Economic growth and the progressive social thread of a nation are directly proportional to its emphasis on education at all levels. We have seen this demonstrated through history time and again. Spain and Finland had a very similar economic standing at the start of the 20th century. Both nations were underdeveloped, agrarian economies with a less than 40% literacy rate and a similar per capita income. But by 1950, Finland’s income per capita was twice as that of Spain. The Finnish had emphasized on education across all social classes in the country while in Spain, illiteracy was still rampant. Today, 70 years later, Finland’s per capita income and level of education continues to outstrip Spain.
To build stable, sustainable, and progressive communities, economies, and nations, a compelling emphasis on education at the grassroots is imperative. Progression toward building a self-reliant India can happen only when educational programs empower both adults and children and encourage independence and future-focus. As we mark Teacher’s Day in India, a day to appreciate the indelible contribution of educators in shaping our society, I am reminiscent of the teachers and professors who have contributed to making me the person I am today.
While lauding on the contribution of academia, it is also critical to encourage and inspire students who have benefited from successful educational programs to become mentors in their communities and are benefitting the next generation. The story of E Ravali comes to mind. Ravali was a bright young student at a Cyient-adopted school in Hyderabad, where her parents worked. With the help of the Cyient Foundation, she was able to complete her engineering studies. Today, Ravali is a diploma holder in civil engineering and also works as a Vidya Volunteer (voluntary educator) at another Cyient-adopted school. The strong sense of “giving back” to society is critical for collective upliftment.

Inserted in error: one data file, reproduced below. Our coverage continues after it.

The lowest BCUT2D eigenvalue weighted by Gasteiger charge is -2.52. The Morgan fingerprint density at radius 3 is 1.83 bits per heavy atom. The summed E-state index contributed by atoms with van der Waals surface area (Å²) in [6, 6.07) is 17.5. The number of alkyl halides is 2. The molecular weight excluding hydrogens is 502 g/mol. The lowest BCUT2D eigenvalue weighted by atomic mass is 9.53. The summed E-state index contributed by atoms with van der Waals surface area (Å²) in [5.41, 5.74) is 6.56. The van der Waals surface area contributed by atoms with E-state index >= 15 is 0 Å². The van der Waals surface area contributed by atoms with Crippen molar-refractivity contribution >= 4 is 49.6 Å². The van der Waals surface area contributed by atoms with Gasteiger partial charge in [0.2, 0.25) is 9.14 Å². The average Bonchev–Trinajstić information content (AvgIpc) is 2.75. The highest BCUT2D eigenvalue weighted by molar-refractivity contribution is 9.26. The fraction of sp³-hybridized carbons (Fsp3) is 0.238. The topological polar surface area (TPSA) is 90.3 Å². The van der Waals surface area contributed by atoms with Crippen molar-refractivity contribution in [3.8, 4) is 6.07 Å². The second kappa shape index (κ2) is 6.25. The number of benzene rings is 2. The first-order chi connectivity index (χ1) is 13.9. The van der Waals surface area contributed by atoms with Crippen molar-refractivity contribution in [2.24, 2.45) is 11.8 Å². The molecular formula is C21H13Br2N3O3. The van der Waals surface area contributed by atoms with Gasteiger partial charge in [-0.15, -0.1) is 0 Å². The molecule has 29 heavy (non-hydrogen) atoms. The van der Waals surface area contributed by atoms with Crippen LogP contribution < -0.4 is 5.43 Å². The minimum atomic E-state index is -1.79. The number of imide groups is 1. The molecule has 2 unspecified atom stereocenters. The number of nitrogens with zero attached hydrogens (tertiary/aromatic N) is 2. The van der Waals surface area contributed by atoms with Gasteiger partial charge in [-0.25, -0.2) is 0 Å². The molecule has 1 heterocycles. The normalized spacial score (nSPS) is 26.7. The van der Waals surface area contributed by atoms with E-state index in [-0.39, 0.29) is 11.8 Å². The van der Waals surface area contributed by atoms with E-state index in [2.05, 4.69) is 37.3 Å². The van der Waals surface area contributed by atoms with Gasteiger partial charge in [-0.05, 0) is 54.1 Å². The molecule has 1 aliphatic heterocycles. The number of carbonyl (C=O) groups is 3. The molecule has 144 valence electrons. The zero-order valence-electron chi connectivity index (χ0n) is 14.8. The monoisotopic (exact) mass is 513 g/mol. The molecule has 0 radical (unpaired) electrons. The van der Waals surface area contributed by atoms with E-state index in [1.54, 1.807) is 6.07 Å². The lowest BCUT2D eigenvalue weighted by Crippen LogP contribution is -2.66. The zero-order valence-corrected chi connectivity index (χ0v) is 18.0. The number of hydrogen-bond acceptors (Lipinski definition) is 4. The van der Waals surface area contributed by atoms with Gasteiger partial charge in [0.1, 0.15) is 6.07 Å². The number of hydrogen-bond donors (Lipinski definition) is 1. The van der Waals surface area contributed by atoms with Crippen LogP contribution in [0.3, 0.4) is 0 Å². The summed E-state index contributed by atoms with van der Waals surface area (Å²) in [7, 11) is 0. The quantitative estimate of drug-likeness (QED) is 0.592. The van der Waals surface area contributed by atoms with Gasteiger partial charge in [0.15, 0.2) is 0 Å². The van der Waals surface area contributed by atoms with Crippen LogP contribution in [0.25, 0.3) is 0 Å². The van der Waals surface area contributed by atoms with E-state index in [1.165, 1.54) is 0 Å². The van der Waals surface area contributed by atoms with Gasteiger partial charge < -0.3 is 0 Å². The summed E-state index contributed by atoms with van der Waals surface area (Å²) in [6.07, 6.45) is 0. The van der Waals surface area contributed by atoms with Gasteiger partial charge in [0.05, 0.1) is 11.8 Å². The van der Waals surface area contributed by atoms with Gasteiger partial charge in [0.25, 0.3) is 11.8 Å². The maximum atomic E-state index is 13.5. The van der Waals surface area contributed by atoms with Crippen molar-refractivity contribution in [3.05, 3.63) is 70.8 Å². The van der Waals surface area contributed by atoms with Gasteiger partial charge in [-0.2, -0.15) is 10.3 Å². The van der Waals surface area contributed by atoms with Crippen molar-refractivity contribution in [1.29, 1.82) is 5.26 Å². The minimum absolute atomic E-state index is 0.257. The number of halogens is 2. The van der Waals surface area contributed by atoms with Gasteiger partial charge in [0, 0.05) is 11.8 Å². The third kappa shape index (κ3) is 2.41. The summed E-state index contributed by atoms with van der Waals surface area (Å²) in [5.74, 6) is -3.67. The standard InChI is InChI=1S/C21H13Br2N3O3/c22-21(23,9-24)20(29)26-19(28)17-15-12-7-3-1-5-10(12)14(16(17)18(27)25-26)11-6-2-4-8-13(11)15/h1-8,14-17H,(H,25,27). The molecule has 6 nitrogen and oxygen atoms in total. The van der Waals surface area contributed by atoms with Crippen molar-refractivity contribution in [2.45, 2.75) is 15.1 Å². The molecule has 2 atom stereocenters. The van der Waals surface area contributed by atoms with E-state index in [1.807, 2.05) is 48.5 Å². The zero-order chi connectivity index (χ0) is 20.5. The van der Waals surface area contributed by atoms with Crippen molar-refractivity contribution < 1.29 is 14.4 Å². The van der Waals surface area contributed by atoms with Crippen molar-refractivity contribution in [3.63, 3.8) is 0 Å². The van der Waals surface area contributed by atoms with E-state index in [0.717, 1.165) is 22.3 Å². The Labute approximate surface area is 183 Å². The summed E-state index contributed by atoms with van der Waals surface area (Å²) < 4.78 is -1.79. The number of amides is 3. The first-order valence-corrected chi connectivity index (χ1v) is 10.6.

Inspire the Next Generation of Teachers
The acute paucity of qualified teachers is a severe impediment for running successful education programs and learning outcomes in India. A NITI Ayog study found that India has about 4X more schools than China, but they often lack resources—some have less than 50 students and a maximum of two teachers. Teacher vacancies in rural areas have compounded the problem—India has a shortfall of one million teachers. The report also found that some states have a severe teacher shortage of more than 40%. And it is not uncommon for a single teacher to manage 100 students in rural schools.
Improving incentives, investing in teacher training programs, and addressing the fundamental issues at stake in the teaching-learning process are essential to turn the tide in India’s favor. Every year the United States produces around 15,000 teacher training specialists for a population of 327-odd million; the number in India for a population of 1.3 billion is about 1000. And yet, the budget for teacher education programs in schools has declined consistently from 1.3% in 2009-10 to 1.1% in 2018-19.
Taking a cue from Finland, which has one of the best school systems in the world, it is not just the number of teachers but also the quality of education imparted that makes for an effective school system. And this is perhaps an area where corporate India can make a significant contribution and impact—in ensuring grassroots-level outcome. Take municipal schools, for instance, where education is free, but teachers get paid a fixed pay. How does one build quality standards into such skewed dynamics? With a public-private partnership (PPP), municipal schools supported by private bodies can set an example in everything—from maintaining registers to curriculums and grading standards.
The economic success that Singapore has achieved since its independence from the British in 1965 is a fitting example of what a comprehensive and well-rounded teacher training program can do to uplift society. Recognizing that they have limited resources, the city-nation made concrete investments in improving their education system with exceptional teacher quality and policy focus being the mainstay. Today Singapore boasts of some of the best schools in Asia and has achieved its world-leading performance in STEM education and literacy.